There isn’t one intersection or roadway within the Newnan city limits that J.W. Davis doesn’t know intimately.
The maintenance technician is responsible for almost everything that happens - or doesn’t happen - on those streets.
But starting Jan. 1, 2018, those responsibilities will fall to someone else.
Davis is retiring after serving 37 years in the city’s maintenance department.
“When I started, the town was small,” Davis remembered. “We only had 14 buildings. I maintained state traffic lights at 21 intersections and 13 intersections of city traffic lights. I did all the maintenance work, including changing light bulbs and replacing electrical wires.”
The Newnan native and Western High School graduate was on a different career path when he entered Troup Technical School.
“I went to school to be a draftsman, but there were no jobs back then,” Davis stated.
Davis had been working for an electrician and a plumber in the early ‘70s before he was hired by the city maintenance department.
During that time, the maintenance division worked under the city’s Building Department. The entire maintenance “crew” consisted of only Davis.
He was tasked with maintaining the Lynch Park pool and trimming trees so school buses could scoot safely down city streets. Davis also helped move houses by escorting crews in a bucket truck and boarded up old homes deemed uninhabitable by city inspectors.
Beginning in 1984, Davis worked with Newnan Utilities to put up electronic traffic lights around downtown Newnan. He also installed new controllers and underground wiring.
“Doing the traffic light work is different from anything else,” Davis explained. “You have a lot to figure out. I went to a few schools on it. When I started, it was all mechanical. Now its all electronics.”
When the Powers Crossroad area started to grow, Davis was asked to help hang traffic signs and lights.
In 2000, Davis and one other person moved entire offices to the new city hall on LaGrange Street.
Two years later, after running the city’s maintenance department by himself for 21 years, a second technician was hired to work with Davis.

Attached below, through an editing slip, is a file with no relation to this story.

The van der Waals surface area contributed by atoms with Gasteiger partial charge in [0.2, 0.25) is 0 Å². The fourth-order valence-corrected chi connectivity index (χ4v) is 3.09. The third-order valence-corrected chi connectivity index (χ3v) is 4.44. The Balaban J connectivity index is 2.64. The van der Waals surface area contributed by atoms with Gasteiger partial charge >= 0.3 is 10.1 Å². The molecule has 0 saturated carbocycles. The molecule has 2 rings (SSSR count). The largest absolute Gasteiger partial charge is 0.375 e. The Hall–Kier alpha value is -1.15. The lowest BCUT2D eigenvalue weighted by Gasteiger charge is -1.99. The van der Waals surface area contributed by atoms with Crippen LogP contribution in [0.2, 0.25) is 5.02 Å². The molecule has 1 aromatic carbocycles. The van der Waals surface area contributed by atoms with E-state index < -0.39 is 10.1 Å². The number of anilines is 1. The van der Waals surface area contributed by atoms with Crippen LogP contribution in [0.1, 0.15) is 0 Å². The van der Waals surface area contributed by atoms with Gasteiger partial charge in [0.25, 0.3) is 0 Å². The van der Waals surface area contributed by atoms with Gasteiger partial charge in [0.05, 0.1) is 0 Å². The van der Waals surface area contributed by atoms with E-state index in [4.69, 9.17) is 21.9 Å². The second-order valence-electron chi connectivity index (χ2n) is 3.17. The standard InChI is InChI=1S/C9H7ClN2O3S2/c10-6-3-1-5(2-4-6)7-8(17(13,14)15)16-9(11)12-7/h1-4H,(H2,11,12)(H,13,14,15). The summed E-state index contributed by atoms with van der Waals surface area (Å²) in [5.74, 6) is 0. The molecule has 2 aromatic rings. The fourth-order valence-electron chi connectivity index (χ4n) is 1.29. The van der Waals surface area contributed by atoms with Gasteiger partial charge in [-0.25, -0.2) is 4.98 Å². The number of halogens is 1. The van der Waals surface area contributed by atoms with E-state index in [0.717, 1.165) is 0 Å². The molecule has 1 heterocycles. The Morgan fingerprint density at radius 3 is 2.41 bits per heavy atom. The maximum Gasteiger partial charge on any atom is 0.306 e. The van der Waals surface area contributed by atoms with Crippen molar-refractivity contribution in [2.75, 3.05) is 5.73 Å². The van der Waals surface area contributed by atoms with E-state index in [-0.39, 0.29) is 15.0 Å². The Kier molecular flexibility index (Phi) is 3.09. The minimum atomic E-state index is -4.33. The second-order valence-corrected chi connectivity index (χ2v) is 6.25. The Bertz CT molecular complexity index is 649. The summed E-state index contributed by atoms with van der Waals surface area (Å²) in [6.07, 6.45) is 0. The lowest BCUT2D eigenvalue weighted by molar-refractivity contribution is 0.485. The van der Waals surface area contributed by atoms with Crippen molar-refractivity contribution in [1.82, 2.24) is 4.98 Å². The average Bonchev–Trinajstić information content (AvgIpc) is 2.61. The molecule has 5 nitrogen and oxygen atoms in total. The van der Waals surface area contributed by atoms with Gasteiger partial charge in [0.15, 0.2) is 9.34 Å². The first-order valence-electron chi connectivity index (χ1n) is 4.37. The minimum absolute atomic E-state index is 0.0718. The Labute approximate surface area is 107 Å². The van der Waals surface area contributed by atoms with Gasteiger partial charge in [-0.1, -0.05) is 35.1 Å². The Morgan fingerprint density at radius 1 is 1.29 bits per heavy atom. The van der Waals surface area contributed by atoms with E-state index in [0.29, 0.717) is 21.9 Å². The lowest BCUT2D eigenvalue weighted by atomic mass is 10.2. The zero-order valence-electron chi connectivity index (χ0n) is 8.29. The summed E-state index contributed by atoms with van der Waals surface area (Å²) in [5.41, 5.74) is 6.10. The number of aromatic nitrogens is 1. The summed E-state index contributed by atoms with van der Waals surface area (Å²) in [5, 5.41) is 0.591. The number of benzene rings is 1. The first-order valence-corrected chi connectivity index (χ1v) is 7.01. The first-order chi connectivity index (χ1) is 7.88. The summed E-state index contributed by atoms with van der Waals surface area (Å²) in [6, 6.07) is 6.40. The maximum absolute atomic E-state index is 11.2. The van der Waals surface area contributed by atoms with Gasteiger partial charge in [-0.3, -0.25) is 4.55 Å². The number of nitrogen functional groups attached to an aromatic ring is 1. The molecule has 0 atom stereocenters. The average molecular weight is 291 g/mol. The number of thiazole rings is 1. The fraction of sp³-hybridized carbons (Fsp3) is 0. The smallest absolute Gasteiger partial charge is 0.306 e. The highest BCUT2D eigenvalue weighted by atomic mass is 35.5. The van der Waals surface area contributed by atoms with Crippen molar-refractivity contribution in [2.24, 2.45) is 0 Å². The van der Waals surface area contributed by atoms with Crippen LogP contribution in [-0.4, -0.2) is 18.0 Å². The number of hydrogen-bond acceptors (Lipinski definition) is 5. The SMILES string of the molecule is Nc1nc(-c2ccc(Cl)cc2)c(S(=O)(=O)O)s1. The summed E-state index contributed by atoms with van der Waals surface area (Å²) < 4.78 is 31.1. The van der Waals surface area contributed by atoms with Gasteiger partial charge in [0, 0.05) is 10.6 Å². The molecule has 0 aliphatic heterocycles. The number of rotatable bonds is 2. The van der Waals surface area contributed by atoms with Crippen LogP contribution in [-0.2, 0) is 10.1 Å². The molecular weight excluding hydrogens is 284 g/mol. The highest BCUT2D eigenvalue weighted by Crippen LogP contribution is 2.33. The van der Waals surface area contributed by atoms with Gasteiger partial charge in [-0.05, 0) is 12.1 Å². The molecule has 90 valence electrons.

The two-man crew immediately remodeled an old shotgun-style house on Farmer Street. The building is now the African American Alliance Museum.
Davis and the second technician also remodeled the old jail in 2005 and moved 911 dispatchers into the building.
The job didn’t stop at 5 o’clock, Davis stated. He would work overtime and be out at all hours of the night if a storm rolled through the city.
“If you have traffic lights out and no power on, I’d have to figure out what happened and how to get the light back on,” he explained.
Davis said he enjoyed the “non-routine” of the job and that every day brought a new project and new set of challenges.
After suffering from some health problems, including bad knees, Davis decided earlier this year it was time to move on.
His co-workers said Davis left a legacy in every project he completed.
“J.W. Davis laid the foundation for the department that were in right now,” stated Mark Johnston, facilities maintenance director with the city of Newnan. “For years and decades he was the only man in the department and he did it all. He laid the foundation for us to keep growing. His forethought and vision helped us fix traffic lights. He also drew up plans for all the wiring and electrical work around the city. He had enough foresight to do that. He is truly going to be missed.”
Davis said he plans on spending time with his family, gardening and woodturning.
He is thankful for his time with the city.
“I am grateful to have been given the chance to learn as much as possible,” Davis said.
His last day on the job will be Dec. 31.